Since NCCN (National Comprehensive Cancer Network) guidelines  were presented in explicit, algorithmic format, we used this one to identify the decision points for matched comparison with other guidelines. These guidelines have been developed by the leading 18 cancer institutions in the US and have been constantly updated and re-evaluated. They have also been developed to closely mimic clinical practice. Therefore, we feel that selection of decision points based on the NCCN guidelines were appropriate. We identified fourteen decision points in the management of stage I and II breast cancer that were linked to specific recommendations in the other guidelines for our comparison. Comparison of recommendations for advanced stages of breast cancer has not been performed since there was only one guideline that included it .
Subsequently, four of us evaluated each of these decision points in each guideline examining level of agreement among various guidelines. Since matching between recommendations in the guidelines that were presented in non-algorithmic format was poor, we decided to use NCCN guidelines as a benchmark. We classified agreement of each guideline with the NCCN guidelines as having full agreement, partial agreement and disagreement. It was considered that guidelines agree with the NCCN if the management recommendation was the same; the guidelines were considered to disagree if they provided different recommendations. A partial agreement was judged to exist if the guideline recommended the same management but in a broadly defined sense and not in explicit, clear manner.
Each of these decision points was also classified as supported by high quality evidence or not. High quality evidence was considered to be based on randomized trials (RCT) or systematic reviews (SR)/meta-analysis (MA). If the quality evidence was not based on RCT or SR/MA or was not stated, it was classified as low quality evidence.
Subsequently, we performed a regression analysis to assess the contribution of the quality of evidence to the total score obtained by each instrument for the evaluation of the guidelines quality. Independent variable was the proportion of decisions supported by high quality evidence while dependent variable was score obtained by each instrument. A regression analysis was performed after it has assessed that the distribution of the variables was normal by Wilks-Shapiro test.
Evaluation of the quality of guidelines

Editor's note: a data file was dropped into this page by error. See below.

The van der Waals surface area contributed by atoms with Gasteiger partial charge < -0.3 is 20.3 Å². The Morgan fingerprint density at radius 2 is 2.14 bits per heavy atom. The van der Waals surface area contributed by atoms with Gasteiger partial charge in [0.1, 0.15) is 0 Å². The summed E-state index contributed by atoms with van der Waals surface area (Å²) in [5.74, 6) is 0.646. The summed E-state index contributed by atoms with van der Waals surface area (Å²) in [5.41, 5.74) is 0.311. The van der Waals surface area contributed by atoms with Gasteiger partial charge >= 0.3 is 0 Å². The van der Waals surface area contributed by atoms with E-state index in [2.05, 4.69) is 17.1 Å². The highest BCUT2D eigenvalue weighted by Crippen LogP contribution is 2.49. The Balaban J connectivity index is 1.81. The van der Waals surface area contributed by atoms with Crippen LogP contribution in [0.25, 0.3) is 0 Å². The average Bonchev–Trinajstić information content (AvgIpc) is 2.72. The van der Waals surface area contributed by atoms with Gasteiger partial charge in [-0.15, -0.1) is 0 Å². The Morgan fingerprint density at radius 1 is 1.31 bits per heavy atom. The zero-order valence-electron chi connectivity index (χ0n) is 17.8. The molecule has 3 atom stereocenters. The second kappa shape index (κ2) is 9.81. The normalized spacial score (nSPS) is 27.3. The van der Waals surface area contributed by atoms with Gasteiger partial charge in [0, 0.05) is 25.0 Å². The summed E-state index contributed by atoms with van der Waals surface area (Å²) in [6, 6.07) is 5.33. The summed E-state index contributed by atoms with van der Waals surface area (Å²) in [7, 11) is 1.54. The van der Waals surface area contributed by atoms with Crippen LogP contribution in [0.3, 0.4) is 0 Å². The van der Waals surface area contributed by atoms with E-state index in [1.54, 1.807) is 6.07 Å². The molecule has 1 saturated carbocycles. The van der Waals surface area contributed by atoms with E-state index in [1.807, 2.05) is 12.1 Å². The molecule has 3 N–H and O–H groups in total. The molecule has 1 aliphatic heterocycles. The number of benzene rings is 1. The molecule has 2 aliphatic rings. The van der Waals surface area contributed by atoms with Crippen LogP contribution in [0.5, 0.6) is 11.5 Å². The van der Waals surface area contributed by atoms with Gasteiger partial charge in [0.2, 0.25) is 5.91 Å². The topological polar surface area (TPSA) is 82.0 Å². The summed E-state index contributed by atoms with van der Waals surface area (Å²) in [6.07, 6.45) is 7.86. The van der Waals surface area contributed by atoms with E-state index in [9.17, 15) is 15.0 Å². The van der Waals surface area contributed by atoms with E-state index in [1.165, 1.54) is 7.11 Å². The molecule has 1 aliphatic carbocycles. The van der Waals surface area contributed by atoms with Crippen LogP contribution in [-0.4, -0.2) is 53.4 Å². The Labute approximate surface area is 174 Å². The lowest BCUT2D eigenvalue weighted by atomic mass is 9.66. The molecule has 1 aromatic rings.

Quality of breast cancer guidelines
Instruments for assessment of guidelines quality
Petrie (SIGN) (10)
Evaluation of agreement among guidelines
Level of agreement between NCCN guideline and other breast cancer guidelines.
Statistical significance (p)
N. of decision points with high quality evidence
Guidelines have been increasingly used in medical decision-making. Different methods have been used in guideline development. Does it matter how guidelines were produced? Most authors believe that it matters very much  and that guidelines produced using evidence-based methods are superior to other methodologies of development [2, 4, 9]. However, empirical investigations to assess if guidelines produced by different methods have different quality and result in different recommendations have not been performed. Here, we report such a study.
Using formal instruments for evaluation of the quality of guidelines we found that EB-guidelines had substantially higher score than CB-guidelines or guideline that considered evidence in a less formal way (CB-EB). As discussed above (see Results), this is not a surprising result, since the instruments for the guidelines evaluation measure the quality based on the number of desired normative characteristics in a particular guideline. Since appraisal of evidence is considered inherently important for the development of a good guideline, one would then expect that the guidelines that pay more attention to its evidence basis (i.e., those that are evidence-based) would receive higher quality score than other types of the guidelines (i.e. guidelines developed solely by a consensus process) (see Fig 1). This is also evident in our finding that variation in the total quality score can be up to 94% explained by the quality of evidence (see Fig 2).
Not all instruments for evaluation of guidelines performed equally well. Only two of the instruments available to address the quality of guidelines had a good level of agreement among evaluators (k > 0.4) in most of guidelines. This result raises concern about the reproducibility of results using the other instruments reported in the literature. In general, a few studies have been done to evaluate reproducibility of the instruments for assessment of the guidelines quality. Any future study attempting to address the quality of guidelines should take this finding into account.
A more interesting question is to assess if the recommendations among guidelines produced by different methods actually differ. We found no instance of total disagreement among guidelines regardless of the method of development. We also found that EB and CB-EB guidelines had more points of agreement with our benchmark guidelines (NCCN) than guidelines developed using exclusively consensus method. We also found that when high-quality evidence existed in the literature (see Results) less disagreement was found among various guidelines. This is not completely surprising because formulation of guidelines does not happen in a vacuum. Most guideline developers are experts in the field who have knowledge of the literature. When evidence is unequivocal, less disagreement may be expected. Consequently, less practice variation may be found when high-quality evidence exists.
In conclusion, EB guidelines have a better quality than CB guidelines as measured by the quality assessment instruments used in this study. The explicit use of high quality evidence is desirable and can lead to a better agreement among recommendations. However, no major disagreement among guidelines was noted regardless of the method for their development.
We thank Dr.Stephen Edge for reviewing our paper and his helpful comments and constructive critique.